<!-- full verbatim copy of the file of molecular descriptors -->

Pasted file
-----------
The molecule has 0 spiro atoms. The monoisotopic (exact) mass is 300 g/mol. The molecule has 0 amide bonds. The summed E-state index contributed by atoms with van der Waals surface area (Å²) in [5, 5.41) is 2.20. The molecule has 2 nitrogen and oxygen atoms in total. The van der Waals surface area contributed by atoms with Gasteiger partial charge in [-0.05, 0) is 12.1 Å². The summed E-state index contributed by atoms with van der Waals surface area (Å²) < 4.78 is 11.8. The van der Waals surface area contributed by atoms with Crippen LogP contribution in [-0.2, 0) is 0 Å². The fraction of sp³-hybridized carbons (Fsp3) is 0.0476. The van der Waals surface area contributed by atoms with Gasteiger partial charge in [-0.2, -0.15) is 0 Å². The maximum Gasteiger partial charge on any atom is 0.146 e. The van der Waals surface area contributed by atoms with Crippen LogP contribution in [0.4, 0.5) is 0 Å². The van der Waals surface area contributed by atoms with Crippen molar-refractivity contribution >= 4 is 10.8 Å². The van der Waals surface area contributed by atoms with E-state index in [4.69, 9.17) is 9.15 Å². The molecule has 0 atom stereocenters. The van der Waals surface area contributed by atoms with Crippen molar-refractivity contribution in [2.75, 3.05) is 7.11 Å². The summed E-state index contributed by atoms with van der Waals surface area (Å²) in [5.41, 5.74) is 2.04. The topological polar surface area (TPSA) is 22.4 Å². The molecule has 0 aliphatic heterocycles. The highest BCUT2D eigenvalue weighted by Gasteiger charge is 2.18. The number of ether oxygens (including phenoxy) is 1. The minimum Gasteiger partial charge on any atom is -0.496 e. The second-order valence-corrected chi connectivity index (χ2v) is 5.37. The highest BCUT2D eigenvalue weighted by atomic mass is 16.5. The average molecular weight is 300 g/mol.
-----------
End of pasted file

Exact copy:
The molecule has 0 spiro atoms. The monoisotopic (exact) mass is 300 g/mol. The molecule has 0 amide bonds. The summed E-state index contributed by atoms with van der Waals surface area (Å²) in [5, 5.41) is 2.20. The molecule has 2 nitrogen and oxygen atoms in total. The van der Waals surface area contributed by atoms with Gasteiger partial charge in [-0.05, 0) is 12.1 Å². The summed E-state index contributed by atoms with van der Waals surface area (Å²) < 4.78 is 11.8. The van der Waals surface area contributed by atoms with Crippen LogP contribution in [-0.2, 0) is 0 Å². The fraction of sp³-hybridized carbons (Fsp3) is 0.0476. The van der Waals surface area contributed by atoms with Gasteiger partial charge in [-0.2, -0.15) is 0 Å². The maximum Gasteiger partial charge on any atom is 0.146 e. The van der Waals surface area contributed by atoms with Crippen LogP contribution in [0.4, 0.5) is 0 Å². The van der Waals surface area contributed by atoms with Crippen molar-refractivity contribution >= 4 is 10.8 Å². The van der Waals surface area contributed by atoms with E-state index in [4.69, 9.17) is 9.15 Å². The molecule has 0 atom stereocenters. The van der Waals surface area contributed by atoms with Crippen molar-refractivity contribution in [2.75, 3.05) is 7.11 Å². The summed E-state index contributed by atoms with van der Waals surface area (Å²) in [5.41, 5.74) is 2.04. The topological polar surface area (TPSA) is 22.4 Å². The molecule has 0 aliphatic heterocycles. The highest BCUT2D eigenvalue weighted by Gasteiger charge is 2.18. The number of ether oxygens (including phenoxy) is 1. The minimum Gasteiger partial charge on any atom is -0.496 e. The second-order valence-corrected chi connectivity index (χ2v) is 5.37. The highest BCUT2D eigenvalue weighted by atomic mass is 16.5. The average molecular weight is 300 g/mol.